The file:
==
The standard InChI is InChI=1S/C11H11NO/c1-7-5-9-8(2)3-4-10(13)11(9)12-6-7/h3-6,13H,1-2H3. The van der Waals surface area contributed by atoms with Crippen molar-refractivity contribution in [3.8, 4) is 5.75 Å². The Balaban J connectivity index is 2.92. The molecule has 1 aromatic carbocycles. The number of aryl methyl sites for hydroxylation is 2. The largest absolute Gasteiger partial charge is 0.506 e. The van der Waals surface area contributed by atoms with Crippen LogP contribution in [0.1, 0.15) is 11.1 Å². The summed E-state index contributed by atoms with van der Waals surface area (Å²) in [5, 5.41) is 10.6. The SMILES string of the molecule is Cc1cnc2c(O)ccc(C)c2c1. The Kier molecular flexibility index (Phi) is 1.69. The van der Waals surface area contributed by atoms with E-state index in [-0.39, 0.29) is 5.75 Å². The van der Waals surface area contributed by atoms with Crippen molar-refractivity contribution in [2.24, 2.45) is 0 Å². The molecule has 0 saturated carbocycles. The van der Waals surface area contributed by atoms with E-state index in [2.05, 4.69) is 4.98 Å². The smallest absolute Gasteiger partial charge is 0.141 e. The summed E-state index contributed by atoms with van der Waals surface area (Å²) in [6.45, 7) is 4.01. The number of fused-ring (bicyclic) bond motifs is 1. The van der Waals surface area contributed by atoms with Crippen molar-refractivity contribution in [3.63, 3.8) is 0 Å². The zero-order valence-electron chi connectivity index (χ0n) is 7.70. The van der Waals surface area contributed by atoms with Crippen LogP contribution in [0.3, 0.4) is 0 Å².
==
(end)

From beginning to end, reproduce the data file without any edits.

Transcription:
The standard InChI is InChI=1S/C11H11NO/c1-7-5-9-8(2)3-4-10(13)11(9)12-6-7/h3-6,13H,1-2H3. The van der Waals surface area contributed by atoms with Crippen molar-refractivity contribution in [3.8, 4) is 5.75 Å². The Balaban J connectivity index is 2.92. The molecule has 1 aromatic carbocycles. The number of aryl methyl sites for hydroxylation is 2. The largest absolute Gasteiger partial charge is 0.506 e. The van der Waals surface area contributed by atoms with Crippen LogP contribution in [0.1, 0.15) is 11.1 Å². The summed E-state index contributed by atoms with van der Waals surface area (Å²) in [5, 5.41) is 10.6. The SMILES string of the molecule is Cc1cnc2c(O)ccc(C)c2c1. The Kier molecular flexibility index (Phi) is 1.69. The van der Waals surface area contributed by atoms with E-state index in [-0.39, 0.29) is 5.75 Å². The van der Waals surface area contributed by atoms with Crippen molar-refractivity contribution in [2.24, 2.45) is 0 Å². The molecule has 0 saturated carbocycles. The van der Waals surface area contributed by atoms with E-state index in [2.05, 4.69) is 4.98 Å². The smallest absolute Gasteiger partial charge is 0.141 e. The summed E-state index contributed by atoms with van der Waals surface area (Å²) in [6.45, 7) is 4.01. The number of fused-ring (bicyclic) bond motifs is 1. The van der Waals surface area contributed by atoms with Crippen molar-refractivity contribution in [3.63, 3.8) is 0 Å². The zero-order valence-electron chi connectivity index (χ0n) is 7.70. The van der Waals surface area contributed by atoms with Crippen LogP contribution in [0.3, 0.4) is 0 Å².